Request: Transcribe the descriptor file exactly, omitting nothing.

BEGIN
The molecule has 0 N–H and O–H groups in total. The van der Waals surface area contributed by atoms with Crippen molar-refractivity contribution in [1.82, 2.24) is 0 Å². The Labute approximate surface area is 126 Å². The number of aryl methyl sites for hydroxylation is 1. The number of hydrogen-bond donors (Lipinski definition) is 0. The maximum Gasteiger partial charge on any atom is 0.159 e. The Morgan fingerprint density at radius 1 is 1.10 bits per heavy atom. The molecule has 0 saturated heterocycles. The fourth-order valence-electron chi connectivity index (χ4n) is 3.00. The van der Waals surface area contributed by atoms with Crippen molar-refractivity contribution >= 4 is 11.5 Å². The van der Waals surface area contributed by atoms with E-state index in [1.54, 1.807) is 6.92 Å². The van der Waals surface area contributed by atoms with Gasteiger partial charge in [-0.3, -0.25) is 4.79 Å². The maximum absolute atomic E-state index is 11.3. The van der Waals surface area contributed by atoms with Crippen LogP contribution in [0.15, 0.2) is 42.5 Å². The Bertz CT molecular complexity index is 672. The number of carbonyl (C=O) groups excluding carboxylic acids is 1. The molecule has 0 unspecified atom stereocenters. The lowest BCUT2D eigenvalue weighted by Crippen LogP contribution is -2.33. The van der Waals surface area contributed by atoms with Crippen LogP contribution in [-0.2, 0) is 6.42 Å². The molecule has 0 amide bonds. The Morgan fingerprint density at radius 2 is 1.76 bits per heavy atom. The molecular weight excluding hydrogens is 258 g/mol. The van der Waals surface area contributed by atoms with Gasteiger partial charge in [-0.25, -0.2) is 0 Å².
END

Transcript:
The molecule has 0 N–H and O–H groups in total. The van der Waals surface area contributed by atoms with Crippen molar-refractivity contribution in [1.82, 2.24) is 0 Å². The Labute approximate surface area is 126 Å². The number of aryl methyl sites for hydroxylation is 1. The number of hydrogen-bond donors (Lipinski definition) is 0. The maximum Gasteiger partial charge on any atom is 0.159 e. The Morgan fingerprint density at radius 1 is 1.10 bits per heavy atom. The molecule has 0 saturated heterocycles. The fourth-order valence-electron chi connectivity index (χ4n) is 3.00. The van der Waals surface area contributed by atoms with Crippen molar-refractivity contribution >= 4 is 11.5 Å². The van der Waals surface area contributed by atoms with E-state index in [1.54, 1.807) is 6.92 Å². The van der Waals surface area contributed by atoms with Gasteiger partial charge in [-0.3, -0.25) is 4.79 Å². The maximum absolute atomic E-state index is 11.3. The van der Waals surface area contributed by atoms with Crippen LogP contribution in [0.15, 0.2) is 42.5 Å². The Bertz CT molecular complexity index is 672. The number of carbonyl (C=O) groups excluding carboxylic acids is 1. The molecule has 0 unspecified atom stereocenters. The lowest BCUT2D eigenvalue weighted by Crippen LogP contribution is -2.33. The van der Waals surface area contributed by atoms with Crippen LogP contribution in [-0.2, 0) is 6.42 Å². The molecule has 0 amide bonds. The Morgan fingerprint density at radius 2 is 1.76 bits per heavy atom. The molecular weight excluding hydrogens is 258 g/mol. The van der Waals surface area contributed by atoms with Gasteiger partial charge in [-0.25, -0.2) is 0 Å².